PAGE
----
Fugitive Kazakh oligarch Mukhtar Ablyazov has been dealt a serious blow in a massive fraud case brought against him in London’s High Court by Kazakhstan’s BTA Bank: Ablyazov has been debarred from fighting BTA’s accusations that he pilfered $6 billion, reports The Lawyer.
Barring a successful appeal, the November 6 ruling sounds the death knell for Ablyazov’s hopes of clearing his name. His reputation also took a hit from the judge’s condemnation of Ablyazov’s attitude to the court: “It is difficult to imagine a party to commercial litigation who has acted with more cynicism, opportunism and deviousness towards court orders than Mr. Ablyazov.”
Ablyazov left Kazakhstan for London in 2009 after Kazakh authorities forcibly nationalized BTA Bank, which he headed and owned through an undeclared stake.
BTA sued Ablyazov for embezzlement in London. The oligarch went on the run after the High Court in February handed him a 22-month prison sentence for contempt of court for concealing assets. His whereabouts are unknown.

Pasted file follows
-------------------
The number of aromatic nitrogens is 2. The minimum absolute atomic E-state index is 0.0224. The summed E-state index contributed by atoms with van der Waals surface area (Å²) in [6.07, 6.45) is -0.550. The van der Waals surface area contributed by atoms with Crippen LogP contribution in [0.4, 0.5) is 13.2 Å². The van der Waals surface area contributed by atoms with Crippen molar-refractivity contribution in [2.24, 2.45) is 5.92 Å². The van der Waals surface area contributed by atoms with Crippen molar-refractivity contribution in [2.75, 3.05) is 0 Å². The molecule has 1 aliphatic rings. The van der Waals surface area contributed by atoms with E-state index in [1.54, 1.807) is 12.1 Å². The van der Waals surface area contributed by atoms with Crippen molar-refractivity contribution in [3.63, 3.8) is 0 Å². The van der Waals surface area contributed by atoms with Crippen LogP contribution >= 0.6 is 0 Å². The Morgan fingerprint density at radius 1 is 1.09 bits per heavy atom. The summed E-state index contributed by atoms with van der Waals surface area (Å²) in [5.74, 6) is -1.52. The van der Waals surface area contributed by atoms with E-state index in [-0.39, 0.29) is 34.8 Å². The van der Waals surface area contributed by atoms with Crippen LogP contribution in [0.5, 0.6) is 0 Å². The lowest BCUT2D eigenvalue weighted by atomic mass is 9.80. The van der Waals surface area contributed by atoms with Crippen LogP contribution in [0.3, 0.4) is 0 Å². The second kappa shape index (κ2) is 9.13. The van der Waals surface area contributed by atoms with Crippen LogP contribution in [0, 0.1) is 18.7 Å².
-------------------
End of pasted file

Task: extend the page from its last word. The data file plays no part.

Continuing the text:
If Ablyazov loses his planned appeal, BTA can move to seize his assets, which – according to the British press – include a $29-million nine-bedroom mansion on The Bishop’s Avenue, a London street so exclusive it is dubbed Billionaires’ Row.
Creditors of BTA, which has defaulted on debt twice in the last three years, will take a share of any funds recouped. BTA Managing Director Pavel Prosyankin welcomed the ruling as “a ringing endorsement of the allegations of dishonesty that the bank has been pursuing against Mr. Ablyazov since 2009.”
The convoluted case of BTA versus Ablyazov vividly illustrates the explosive mix of politics and the economy in Kazakhstan.
Ablyazov is a former government minister who spearheaded a 2001 reform movement that fell foul of President Nursultan Nazarbayev. Ablyazov and another leader were then imprisoned on corruption charges that many observers believed were politically motivated. Since 2009 Ablyazov and Nazarbayev’s administration have engaged in ferocious mutual mudslinging, and Ablyazov has claimed that BTA’s fraud charges are political rather than economic.
Yet to Ablyazov’s critics, his refusal to comply with British court orders suggests he must have something to hide.